I am not surprised that Brock Lesnar defeated John Cena to become the WWE World Heavyweight Champion due to the simple fact that I could not see the WWE devaluing Lesnar’s victory over the Undertaker at WrestleMania XXX. What I am surprised about is how it happened, which was a near total and absolute beat down.

The WWE turned the WWE World Heavyweight Championship Match into a squash match.

And it was terrible.

And it was incredible.

And it helped make their match into one of the most memorable Championship…

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Promos By Hyphen: How The Brock Lesnar Plan Worked

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I spend a lot of time in these columns groveling at the Creative team’s feet when something I’ve hated for months (years?) makes me a do a 180. But yet again, they’ve managed to do it.

They’ve made me care about Brock Lesnar.

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Atomic Drops: WRESTLEMANIA XI: All Your Dreams Have Now Become Your Tonightmares

Originally posted on Atomic Anxiety:

WrestleMania 11

WrestleMania XI (April 2, 1995) – Hartford Civic Center (Hartford, CT) – Main Event: Lawrence Taylor vs. Bam Bam Bigelow – Announcers: Vince McMahon, Jerry “the King” Lawler, Jim Ross, and Todd Pettengill.

WRESTLEMANIA XI might very well be the easiest WrestleMania to hate, and not just for the preponderance of mullets. It represents not only the height of Vince McMahon’s starfucking, but sees the company in a decided downturn. Instead of being an assured, confident production, WRESTLEMANIA XI feels much closer to an amateur night at your local high school than it does the “greatest spectacle in sports entertainment” as Jerry “the King” Lawler decrees before he starts rambling incoherently about Hollywood and Broadway.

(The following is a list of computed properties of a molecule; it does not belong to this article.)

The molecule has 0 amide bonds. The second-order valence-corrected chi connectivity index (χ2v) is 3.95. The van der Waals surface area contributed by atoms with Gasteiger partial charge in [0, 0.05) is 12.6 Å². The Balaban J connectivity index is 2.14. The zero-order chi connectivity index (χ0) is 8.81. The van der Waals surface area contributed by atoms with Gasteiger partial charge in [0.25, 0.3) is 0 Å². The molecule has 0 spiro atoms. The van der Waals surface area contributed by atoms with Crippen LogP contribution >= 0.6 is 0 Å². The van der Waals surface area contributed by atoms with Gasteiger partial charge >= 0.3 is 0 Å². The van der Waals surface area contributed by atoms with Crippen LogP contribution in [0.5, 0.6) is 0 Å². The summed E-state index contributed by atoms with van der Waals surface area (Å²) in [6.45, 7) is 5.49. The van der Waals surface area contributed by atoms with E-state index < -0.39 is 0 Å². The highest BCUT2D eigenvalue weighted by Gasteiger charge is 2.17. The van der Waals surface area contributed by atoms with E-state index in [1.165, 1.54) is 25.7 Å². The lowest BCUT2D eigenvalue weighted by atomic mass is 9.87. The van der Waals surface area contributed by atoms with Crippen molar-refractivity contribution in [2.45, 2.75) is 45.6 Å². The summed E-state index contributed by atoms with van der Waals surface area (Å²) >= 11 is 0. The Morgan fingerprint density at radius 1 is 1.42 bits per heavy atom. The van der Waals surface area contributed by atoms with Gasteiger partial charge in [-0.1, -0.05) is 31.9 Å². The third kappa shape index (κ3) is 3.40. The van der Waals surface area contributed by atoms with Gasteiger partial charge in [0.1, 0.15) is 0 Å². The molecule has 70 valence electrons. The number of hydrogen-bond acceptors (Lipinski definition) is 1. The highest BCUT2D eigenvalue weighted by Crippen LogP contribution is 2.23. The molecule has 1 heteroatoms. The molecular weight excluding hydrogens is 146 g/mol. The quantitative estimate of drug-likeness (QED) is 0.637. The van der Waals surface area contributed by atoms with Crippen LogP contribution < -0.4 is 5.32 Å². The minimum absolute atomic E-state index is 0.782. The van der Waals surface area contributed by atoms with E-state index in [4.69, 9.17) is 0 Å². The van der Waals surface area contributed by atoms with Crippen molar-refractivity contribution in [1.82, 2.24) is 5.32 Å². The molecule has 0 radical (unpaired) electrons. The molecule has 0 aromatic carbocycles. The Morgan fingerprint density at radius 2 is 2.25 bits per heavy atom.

It should be remembered, though, that if you’re watching WrestleMania as a fan of wrestling, you’re only part of the intended audience. Much like the NFL knows the Super Bowl attracts more people than the…

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Atomic Drops: WRESTLEMANIA X: He Who Made Kittens, Put Snakes in the Grass

Originally posted on Atomic Anxiety:

WrestleMania X

WrestleMania X (March 20, 1994) – Madison Square Garden (New York NY) – Main Event: Yokozuna (c) vs. Bret “Hitman” Hart (WWF Championship) – Announcers: Vince McMahon, Jerry “the King” Lawler, and Todd Pettengill.

For better and for worse, WRESTLEMANIA X sets the fallback blueprint for how the WWF/WWE runs WrestleMania. There is a mix of phenomenal matches and ridiculous cartoons and “celebrities” and an attempt to get newer wrestlers over with the crowd. At ten years of age, WRESTLEMANIA X is less an event that has come into its own as it is an example of wrestlers who are finally outpacing the company. Vince-esque favorites are still here: the Quebecers, Man on a Mission, Crush, Doink the Clown, and Yokozuna are all here to fulfill Vince’s need for cultural stereotypes and physical oddities, but not even Vince and Jerry “the King” Lawler’s cartoonish, end of the world announcing can…

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Slater’s Signature Finisher: Sting makes first official WWE appearance

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For nearly 20 years, Sting had been unofficially known as the biggest wrestling superstar to never sign a WWE contract. Earlier this year, rumors started making the rounds that Sting and WWE were finally in negotiations. At 55-years-old, I guess Sting realized that the time is now or never to make any kind of serious impact in a WWE ring.